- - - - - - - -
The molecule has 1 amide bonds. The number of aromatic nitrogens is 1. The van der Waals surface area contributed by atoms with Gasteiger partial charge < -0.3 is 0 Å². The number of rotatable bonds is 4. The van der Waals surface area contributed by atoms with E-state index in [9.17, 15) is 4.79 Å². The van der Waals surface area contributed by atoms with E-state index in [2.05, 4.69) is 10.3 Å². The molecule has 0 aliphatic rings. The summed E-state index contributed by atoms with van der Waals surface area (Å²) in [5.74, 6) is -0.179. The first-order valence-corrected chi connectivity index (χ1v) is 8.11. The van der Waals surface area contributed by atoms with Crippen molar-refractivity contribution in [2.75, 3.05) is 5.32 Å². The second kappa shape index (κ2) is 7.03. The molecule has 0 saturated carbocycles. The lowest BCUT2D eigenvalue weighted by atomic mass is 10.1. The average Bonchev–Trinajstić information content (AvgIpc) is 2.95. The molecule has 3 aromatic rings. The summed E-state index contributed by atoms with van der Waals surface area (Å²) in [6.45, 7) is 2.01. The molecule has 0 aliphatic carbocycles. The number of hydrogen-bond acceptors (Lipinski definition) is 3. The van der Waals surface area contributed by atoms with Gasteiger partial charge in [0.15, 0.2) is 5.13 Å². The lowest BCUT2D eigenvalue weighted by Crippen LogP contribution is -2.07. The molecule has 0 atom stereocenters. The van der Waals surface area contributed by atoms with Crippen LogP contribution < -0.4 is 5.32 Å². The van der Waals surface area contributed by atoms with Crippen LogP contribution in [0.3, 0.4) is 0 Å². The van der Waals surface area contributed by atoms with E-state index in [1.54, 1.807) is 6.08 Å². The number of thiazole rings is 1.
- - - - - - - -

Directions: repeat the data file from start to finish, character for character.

The molecule has 1 amide bonds. The number of aromatic nitrogens is 1. The van der Waals surface area contributed by atoms with Gasteiger partial charge < -0.3 is 0 Å². The number of rotatable bonds is 4. The van der Waals surface area contributed by atoms with E-state index in [9.17, 15) is 4.79 Å². The van der Waals surface area contributed by atoms with E-state index in [2.05, 4.69) is 10.3 Å². The molecule has 0 aliphatic rings. The summed E-state index contributed by atoms with van der Waals surface area (Å²) in [5.74, 6) is -0.179. The first-order valence-corrected chi connectivity index (χ1v) is 8.11. The van der Waals surface area contributed by atoms with Crippen molar-refractivity contribution in [2.75, 3.05) is 5.32 Å². The second kappa shape index (κ2) is 7.03. The molecule has 0 saturated carbocycles. The lowest BCUT2D eigenvalue weighted by atomic mass is 10.1. The average Bonchev–Trinajstić information content (AvgIpc) is 2.95. The molecule has 3 aromatic rings. The summed E-state index contributed by atoms with van der Waals surface area (Å²) in [6.45, 7) is 2.01. The molecule has 0 aliphatic carbocycles. The number of hydrogen-bond acceptors (Lipinski definition) is 3. The van der Waals surface area contributed by atoms with Gasteiger partial charge in [0.15, 0.2) is 5.13 Å². The lowest BCUT2D eigenvalue weighted by Crippen LogP contribution is -2.07. The molecule has 0 atom stereocenters. The van der Waals surface area contributed by atoms with Crippen LogP contribution < -0.4 is 5.32 Å². The van der Waals surface area contributed by atoms with Crippen LogP contribution in [0.3, 0.4) is 0 Å². The van der Waals surface area contributed by atoms with E-state index in [1.54, 1.807) is 6.08 Å². The number of thiazole rings is 1.